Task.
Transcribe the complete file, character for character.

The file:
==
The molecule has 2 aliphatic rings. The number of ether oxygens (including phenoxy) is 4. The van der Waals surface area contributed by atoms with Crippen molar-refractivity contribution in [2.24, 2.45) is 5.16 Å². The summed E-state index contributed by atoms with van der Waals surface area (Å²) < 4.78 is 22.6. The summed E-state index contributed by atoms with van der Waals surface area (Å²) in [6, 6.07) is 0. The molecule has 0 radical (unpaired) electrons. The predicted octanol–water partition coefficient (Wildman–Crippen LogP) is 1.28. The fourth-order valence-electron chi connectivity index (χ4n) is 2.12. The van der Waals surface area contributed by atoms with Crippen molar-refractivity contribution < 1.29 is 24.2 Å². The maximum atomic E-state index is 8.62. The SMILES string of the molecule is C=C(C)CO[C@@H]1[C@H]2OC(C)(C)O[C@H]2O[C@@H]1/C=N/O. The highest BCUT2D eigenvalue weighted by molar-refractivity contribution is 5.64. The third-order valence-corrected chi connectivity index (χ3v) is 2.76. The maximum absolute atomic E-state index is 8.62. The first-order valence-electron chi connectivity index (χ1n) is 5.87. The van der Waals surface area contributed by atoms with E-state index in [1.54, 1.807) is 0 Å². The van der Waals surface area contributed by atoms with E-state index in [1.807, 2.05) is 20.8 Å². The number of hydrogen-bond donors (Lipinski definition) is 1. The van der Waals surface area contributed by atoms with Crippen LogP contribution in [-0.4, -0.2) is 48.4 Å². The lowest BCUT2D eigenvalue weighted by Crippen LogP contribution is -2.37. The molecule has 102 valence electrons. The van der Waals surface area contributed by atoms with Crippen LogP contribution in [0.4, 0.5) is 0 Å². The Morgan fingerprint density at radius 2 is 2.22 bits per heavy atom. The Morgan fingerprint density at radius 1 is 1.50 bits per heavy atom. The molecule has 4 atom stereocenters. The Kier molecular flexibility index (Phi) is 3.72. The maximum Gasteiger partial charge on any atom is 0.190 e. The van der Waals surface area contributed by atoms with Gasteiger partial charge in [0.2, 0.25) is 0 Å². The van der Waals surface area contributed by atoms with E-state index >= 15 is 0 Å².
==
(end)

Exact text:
The molecule has 2 aliphatic rings. The number of ether oxygens (including phenoxy) is 4. The van der Waals surface area contributed by atoms with Crippen molar-refractivity contribution in [2.24, 2.45) is 5.16 Å². The summed E-state index contributed by atoms with van der Waals surface area (Å²) < 4.78 is 22.6. The summed E-state index contributed by atoms with van der Waals surface area (Å²) in [6, 6.07) is 0. The molecule has 0 radical (unpaired) electrons. The predicted octanol–water partition coefficient (Wildman–Crippen LogP) is 1.28. The fourth-order valence-electron chi connectivity index (χ4n) is 2.12. The van der Waals surface area contributed by atoms with Crippen molar-refractivity contribution < 1.29 is 24.2 Å². The maximum atomic E-state index is 8.62. The SMILES string of the molecule is C=C(C)CO[C@@H]1[C@H]2OC(C)(C)O[C@H]2O[C@@H]1/C=N/O. The highest BCUT2D eigenvalue weighted by molar-refractivity contribution is 5.64. The third-order valence-corrected chi connectivity index (χ3v) is 2.76. The maximum absolute atomic E-state index is 8.62. The first-order valence-electron chi connectivity index (χ1n) is 5.87. The van der Waals surface area contributed by atoms with E-state index in [1.54, 1.807) is 0 Å². The van der Waals surface area contributed by atoms with E-state index in [1.807, 2.05) is 20.8 Å². The number of hydrogen-bond donors (Lipinski definition) is 1. The van der Waals surface area contributed by atoms with Crippen LogP contribution in [-0.4, -0.2) is 48.4 Å². The lowest BCUT2D eigenvalue weighted by Crippen LogP contribution is -2.37. The molecule has 102 valence electrons. The van der Waals surface area contributed by atoms with Crippen LogP contribution in [0.4, 0.5) is 0 Å². The Morgan fingerprint density at radius 2 is 2.22 bits per heavy atom. The Morgan fingerprint density at radius 1 is 1.50 bits per heavy atom. The molecule has 4 atom stereocenters. The Kier molecular flexibility index (Phi) is 3.72. The maximum Gasteiger partial charge on any atom is 0.190 e. The van der Waals surface area contributed by atoms with Gasteiger partial charge in [0.2, 0.25) is 0 Å². The van der Waals surface area contributed by atoms with E-state index >= 15 is 0 Å².